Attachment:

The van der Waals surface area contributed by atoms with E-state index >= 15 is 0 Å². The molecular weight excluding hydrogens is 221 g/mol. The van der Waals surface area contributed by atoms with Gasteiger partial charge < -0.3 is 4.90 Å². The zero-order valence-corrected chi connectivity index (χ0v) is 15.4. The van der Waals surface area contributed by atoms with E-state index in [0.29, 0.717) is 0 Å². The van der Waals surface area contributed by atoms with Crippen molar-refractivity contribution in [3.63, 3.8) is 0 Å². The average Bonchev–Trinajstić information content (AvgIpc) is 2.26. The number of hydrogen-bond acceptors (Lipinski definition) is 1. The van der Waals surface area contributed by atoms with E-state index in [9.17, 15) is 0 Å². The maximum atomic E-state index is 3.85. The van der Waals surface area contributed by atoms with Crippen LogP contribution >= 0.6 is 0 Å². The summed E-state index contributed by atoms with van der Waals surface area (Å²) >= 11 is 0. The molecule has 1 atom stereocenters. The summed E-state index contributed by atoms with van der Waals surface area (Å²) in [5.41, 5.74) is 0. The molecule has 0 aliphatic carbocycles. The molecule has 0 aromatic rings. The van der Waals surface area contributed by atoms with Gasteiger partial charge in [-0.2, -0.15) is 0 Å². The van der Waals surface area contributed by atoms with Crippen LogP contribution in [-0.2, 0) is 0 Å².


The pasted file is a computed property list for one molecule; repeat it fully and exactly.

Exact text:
The van der Waals surface area contributed by atoms with E-state index >= 15 is 0 Å². The molecular weight excluding hydrogens is 221 g/mol. The van der Waals surface area contributed by atoms with Gasteiger partial charge < -0.3 is 4.90 Å². The zero-order valence-corrected chi connectivity index (χ0v) is 15.4. The van der Waals surface area contributed by atoms with E-state index in [0.29, 0.717) is 0 Å². The van der Waals surface area contributed by atoms with Crippen molar-refractivity contribution in [3.63, 3.8) is 0 Å². The average Bonchev–Trinajstić information content (AvgIpc) is 2.26. The number of hydrogen-bond acceptors (Lipinski definition) is 1. The van der Waals surface area contributed by atoms with E-state index in [9.17, 15) is 0 Å². The maximum atomic E-state index is 3.85. The van der Waals surface area contributed by atoms with Crippen LogP contribution >= 0.6 is 0 Å². The summed E-state index contributed by atoms with van der Waals surface area (Å²) >= 11 is 0. The molecule has 1 atom stereocenters. The summed E-state index contributed by atoms with van der Waals surface area (Å²) in [5.41, 5.74) is 0. The molecule has 0 aliphatic carbocycles. The molecule has 0 aromatic rings. The van der Waals surface area contributed by atoms with Gasteiger partial charge in [-0.2, -0.15) is 0 Å². The van der Waals surface area contributed by atoms with Crippen LogP contribution in [-0.2, 0) is 0 Å².